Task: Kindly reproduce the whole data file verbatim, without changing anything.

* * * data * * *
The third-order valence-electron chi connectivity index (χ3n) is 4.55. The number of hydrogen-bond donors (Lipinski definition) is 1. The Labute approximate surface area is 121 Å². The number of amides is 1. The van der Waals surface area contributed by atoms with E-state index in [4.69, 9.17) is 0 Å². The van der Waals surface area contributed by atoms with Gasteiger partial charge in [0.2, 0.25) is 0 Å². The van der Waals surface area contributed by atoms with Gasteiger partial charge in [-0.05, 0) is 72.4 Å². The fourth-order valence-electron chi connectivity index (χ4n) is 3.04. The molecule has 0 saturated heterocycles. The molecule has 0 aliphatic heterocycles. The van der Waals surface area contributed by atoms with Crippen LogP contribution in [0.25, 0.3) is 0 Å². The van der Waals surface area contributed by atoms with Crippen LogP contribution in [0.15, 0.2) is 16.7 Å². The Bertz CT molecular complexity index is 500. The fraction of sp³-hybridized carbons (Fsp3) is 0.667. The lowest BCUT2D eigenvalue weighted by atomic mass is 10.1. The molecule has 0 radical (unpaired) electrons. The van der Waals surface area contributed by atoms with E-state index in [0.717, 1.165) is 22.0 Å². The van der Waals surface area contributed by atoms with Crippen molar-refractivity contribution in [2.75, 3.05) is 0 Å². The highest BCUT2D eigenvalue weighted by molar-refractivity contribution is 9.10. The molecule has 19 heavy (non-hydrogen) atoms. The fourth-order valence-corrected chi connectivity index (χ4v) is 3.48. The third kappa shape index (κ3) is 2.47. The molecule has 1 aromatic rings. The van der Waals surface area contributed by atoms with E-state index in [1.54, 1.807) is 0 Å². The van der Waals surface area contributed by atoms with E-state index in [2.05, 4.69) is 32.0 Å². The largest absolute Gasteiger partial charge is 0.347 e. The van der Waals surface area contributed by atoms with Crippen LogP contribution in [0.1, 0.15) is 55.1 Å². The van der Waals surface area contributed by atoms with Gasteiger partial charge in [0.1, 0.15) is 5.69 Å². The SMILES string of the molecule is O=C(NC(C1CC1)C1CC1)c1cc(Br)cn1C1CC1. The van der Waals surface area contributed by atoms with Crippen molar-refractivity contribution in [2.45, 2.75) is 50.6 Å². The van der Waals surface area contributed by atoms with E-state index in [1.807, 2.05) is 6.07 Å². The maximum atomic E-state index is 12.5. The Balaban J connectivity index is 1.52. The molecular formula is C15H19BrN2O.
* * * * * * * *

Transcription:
The third-order valence-electron chi connectivity index (χ3n) is 4.55. The number of hydrogen-bond donors (Lipinski definition) is 1. The Labute approximate surface area is 121 Å². The number of amides is 1. The van der Waals surface area contributed by atoms with E-state index in [4.69, 9.17) is 0 Å². The van der Waals surface area contributed by atoms with Gasteiger partial charge in [0.2, 0.25) is 0 Å². The van der Waals surface area contributed by atoms with Gasteiger partial charge in [-0.05, 0) is 72.4 Å². The fourth-order valence-electron chi connectivity index (χ4n) is 3.04. The molecule has 0 saturated heterocycles. The molecule has 0 aliphatic heterocycles. The van der Waals surface area contributed by atoms with Crippen LogP contribution in [0.25, 0.3) is 0 Å². The van der Waals surface area contributed by atoms with Crippen LogP contribution in [0.15, 0.2) is 16.7 Å². The Bertz CT molecular complexity index is 500. The fraction of sp³-hybridized carbons (Fsp3) is 0.667. The lowest BCUT2D eigenvalue weighted by atomic mass is 10.1. The molecule has 0 radical (unpaired) electrons. The van der Waals surface area contributed by atoms with E-state index in [0.717, 1.165) is 22.0 Å². The van der Waals surface area contributed by atoms with Crippen molar-refractivity contribution in [2.75, 3.05) is 0 Å². The highest BCUT2D eigenvalue weighted by molar-refractivity contribution is 9.10. The molecule has 19 heavy (non-hydrogen) atoms. The fourth-order valence-corrected chi connectivity index (χ4v) is 3.48. The third kappa shape index (κ3) is 2.47. The molecule has 1 aromatic rings. The van der Waals surface area contributed by atoms with E-state index in [1.54, 1.807) is 0 Å². The van der Waals surface area contributed by atoms with E-state index in [2.05, 4.69) is 32.0 Å². The largest absolute Gasteiger partial charge is 0.347 e. The van der Waals surface area contributed by atoms with Crippen LogP contribution in [0.1, 0.15) is 55.1 Å². The van der Waals surface area contributed by atoms with Gasteiger partial charge in [0.1, 0.15) is 5.69 Å². The SMILES string of the molecule is O=C(NC(C1CC1)C1CC1)c1cc(Br)cn1C1CC1. The van der Waals surface area contributed by atoms with Crippen molar-refractivity contribution in [2.45, 2.75) is 50.6 Å². The van der Waals surface area contributed by atoms with E-state index in [1.807, 2.05) is 6.07 Å². The maximum atomic E-state index is 12.5. The Balaban J connectivity index is 1.52. The molecular formula is C15H19BrN2O.